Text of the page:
To anyone still reading this nearly dormant blog, welcome to the 2011 season of college football and the first season for the new Pac-12 Conference. This is a favorite time of year for the Good Guys, so you should start to see a lot more posts here. Personally, I am finally done with the graduate school that’s kept me from posting for the past 8 months or so, and I’m looking forward to getting back to writing.
The Pac-12 season kicks off for everyone this week, with Arizona State and Utah both kicking off tomorrow and everyone else starting the season on Saturday. The only real attention grabbers for the weekend are UCLA at Houston and the battle of off-season troublemakers between Oregon and LSU. Everyone else plays an FCS or comparable team. Not to say that all of the teams have a definite win, but even the Cougars should have a pretty easy go of it this week.
Reading through the multitude of Pac-12 previews over the last few weeks, the conference seems unsure, at least after Oregon and Stanford at the top. Oregon, despite the offseason drama, is still as fast as anyone and a threat to return to the BCS championship. Stanford has a few more questions after losing Jim Harbaugh and several receivers, but they still have Andrew Luck and as much or more talent as anyone else in the conference. Expect these two to stay at the top of the league, perhaps meeting as undefeated teams later in the season. Unfortunately, both play in the new North division with the Huskies, meaning that only one of them can play in the new Pac-12 Championship. Of course, if the Huskies want to play in it instead, they’ll probably have to beat at least one of these teams and win just about everything else. More on them in a bit.
After those two, the pecking order is anything but clear. In the south, there is talent with question marks. ASU looked like the top dog, but they’ve suffered some major injury losses, and the Sun Devils haven’t met expectations since Jake the Snake was there, as far as I can remember. USC still has excellent talent, but they’re banned from the postseason. Utah is always good, but how they’ll transition to the Pac-12 is a big question. Arizona could put up crazy passing numbers if they’re o-line holds up. Even UCLA and Colorado seem like they could surprise, although each have big questions or weaknesses. I could truly see just about any order of finish in the south, but none of these teams seem truly dominant.
There is similar uncertainty after Stanford and Oregon in the north. California might have the conference’s top defense to go with some weapons on offense. If new quarterback Zach Maynard can consistently get the ball to Keenan Allen and Marvin Jones and Isi Sofele provides a reasonable facsimile of Shane Vereen, they could easily surprise and make a bowl. It’s hard to imagine Oregon State struggling for a full year, but the offseason has not been kind to them. They lost Jacquizz Rodgers somewhat surprisingly to the NFL and will start the year with at least four starters out due to injury. James Rodgers is among those who might return later in the year, so it’s quite possible this will be another season where the Beavers play good football by November. They have questions on both lines even before the injuries, however, so I have my doubts. Cougar fans have been talking for months about this being their season to break out. Their schedule starts easy, and if they can beat San Diego State to go 3-0, they might have something this year. WSU is definitely better than they have been, but I’m betting talk of a bowl game will prove to be wishful thinking.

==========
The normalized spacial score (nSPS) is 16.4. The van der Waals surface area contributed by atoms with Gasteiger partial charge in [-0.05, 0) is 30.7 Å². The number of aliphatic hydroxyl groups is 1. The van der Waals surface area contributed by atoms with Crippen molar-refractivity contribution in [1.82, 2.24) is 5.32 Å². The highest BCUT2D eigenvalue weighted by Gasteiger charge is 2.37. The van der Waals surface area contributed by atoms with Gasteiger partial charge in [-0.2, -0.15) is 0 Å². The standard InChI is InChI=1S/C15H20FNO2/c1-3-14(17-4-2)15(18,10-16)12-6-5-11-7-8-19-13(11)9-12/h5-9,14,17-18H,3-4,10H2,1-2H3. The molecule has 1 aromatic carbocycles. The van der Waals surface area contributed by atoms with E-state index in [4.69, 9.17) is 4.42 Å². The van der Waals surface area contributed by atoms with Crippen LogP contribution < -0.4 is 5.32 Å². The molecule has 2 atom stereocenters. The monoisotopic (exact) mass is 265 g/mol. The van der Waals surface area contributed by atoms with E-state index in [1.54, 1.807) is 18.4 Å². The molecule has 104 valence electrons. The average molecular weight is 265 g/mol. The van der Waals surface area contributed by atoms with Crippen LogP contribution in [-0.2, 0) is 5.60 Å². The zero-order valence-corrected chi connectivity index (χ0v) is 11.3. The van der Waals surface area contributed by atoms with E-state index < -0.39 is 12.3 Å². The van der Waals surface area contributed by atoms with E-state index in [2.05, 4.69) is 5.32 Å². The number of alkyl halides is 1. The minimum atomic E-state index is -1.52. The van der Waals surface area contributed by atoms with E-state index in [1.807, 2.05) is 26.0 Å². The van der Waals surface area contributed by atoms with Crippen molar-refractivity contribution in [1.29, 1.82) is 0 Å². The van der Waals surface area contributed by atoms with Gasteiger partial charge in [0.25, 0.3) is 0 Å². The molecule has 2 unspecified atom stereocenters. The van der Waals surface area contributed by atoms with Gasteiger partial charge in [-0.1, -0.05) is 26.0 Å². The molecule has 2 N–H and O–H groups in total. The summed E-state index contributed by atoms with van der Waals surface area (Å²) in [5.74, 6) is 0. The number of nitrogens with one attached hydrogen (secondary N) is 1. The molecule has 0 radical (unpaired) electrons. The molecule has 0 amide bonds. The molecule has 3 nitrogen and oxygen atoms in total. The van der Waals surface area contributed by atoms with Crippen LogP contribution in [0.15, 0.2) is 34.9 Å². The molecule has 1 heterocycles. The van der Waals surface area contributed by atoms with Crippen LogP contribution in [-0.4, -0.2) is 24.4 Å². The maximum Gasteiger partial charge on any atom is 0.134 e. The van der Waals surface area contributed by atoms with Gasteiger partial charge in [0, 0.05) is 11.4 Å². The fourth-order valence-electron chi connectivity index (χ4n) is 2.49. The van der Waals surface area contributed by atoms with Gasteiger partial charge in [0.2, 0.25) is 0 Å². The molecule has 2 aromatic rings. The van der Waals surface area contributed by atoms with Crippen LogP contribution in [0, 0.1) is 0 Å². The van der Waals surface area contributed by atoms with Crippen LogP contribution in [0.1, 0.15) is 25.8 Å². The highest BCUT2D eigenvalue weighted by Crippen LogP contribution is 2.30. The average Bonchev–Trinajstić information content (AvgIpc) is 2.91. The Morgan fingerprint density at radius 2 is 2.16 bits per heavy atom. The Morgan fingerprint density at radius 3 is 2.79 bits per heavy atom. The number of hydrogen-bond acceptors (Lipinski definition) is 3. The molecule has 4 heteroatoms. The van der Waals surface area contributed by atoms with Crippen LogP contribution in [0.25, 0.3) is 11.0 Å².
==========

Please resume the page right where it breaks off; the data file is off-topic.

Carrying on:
That leaves us with the University of Washington. They’re being picked anywhere from 3rd to 5th in the north, with projections of 6-8 wins. That seems likely, with a couple of significant injuries the only real plausible path to fewer than 5 wins. It’s become difficult to expect much out of the Huskies, but this might be the year that starts to change. I remember a comment on a chat board somewhere saying that the Dawgs won’t really return to dominance until they have Pac-12 starter level players who are unable to get onto the field. The Huskies are still too young for that to really be the case this year, but they’re getting closer. Their talent level and depth is significantly better than it has been in years. They have difference-makers at every position. The question now is whether all of these players are actually ready to make a difference. The offensive line needs to translate their talent into consistent performance. The young linebackers on either side of Cort Dennison will have to grow up and make plays in a hurry. Everyone else just needs to show consistency. There is plenty of talent, but in past years it hasn’t always produced results.
After that, it comes down largely to one player: Keith Price. If the rest of the team plays up to its talent-level, he only needs to be okay. Manage the game, make most of his open passes, not do anything crazy and the team should be fine. I think he can do that, and I wouldn’t be surprised if he does more. Jake Locker was one of my favorite Huskies of all time, but realistically, he wasn’t that great last year. Price should be able to produce similar, if not better, passing numbers. However, like many great quarterbacks, Jake had the ability to get better and make plays when he needed to. There’s no way to know if Price can consistently do that yet. Probably, he can’t, but luckily there are plenty of others on the team who might be able to fill that void.
I don’t know what the actual over/under line is on regular season Husky wins. If I had to guess, I would set it at 6 1/2. I’ve talked myself into expecting 7-5 or 8-4 before a bowl game, and if everything broke right I could see even better than that. It’s been 11 years since everything broke right for the Huskies. I’d say they’re due.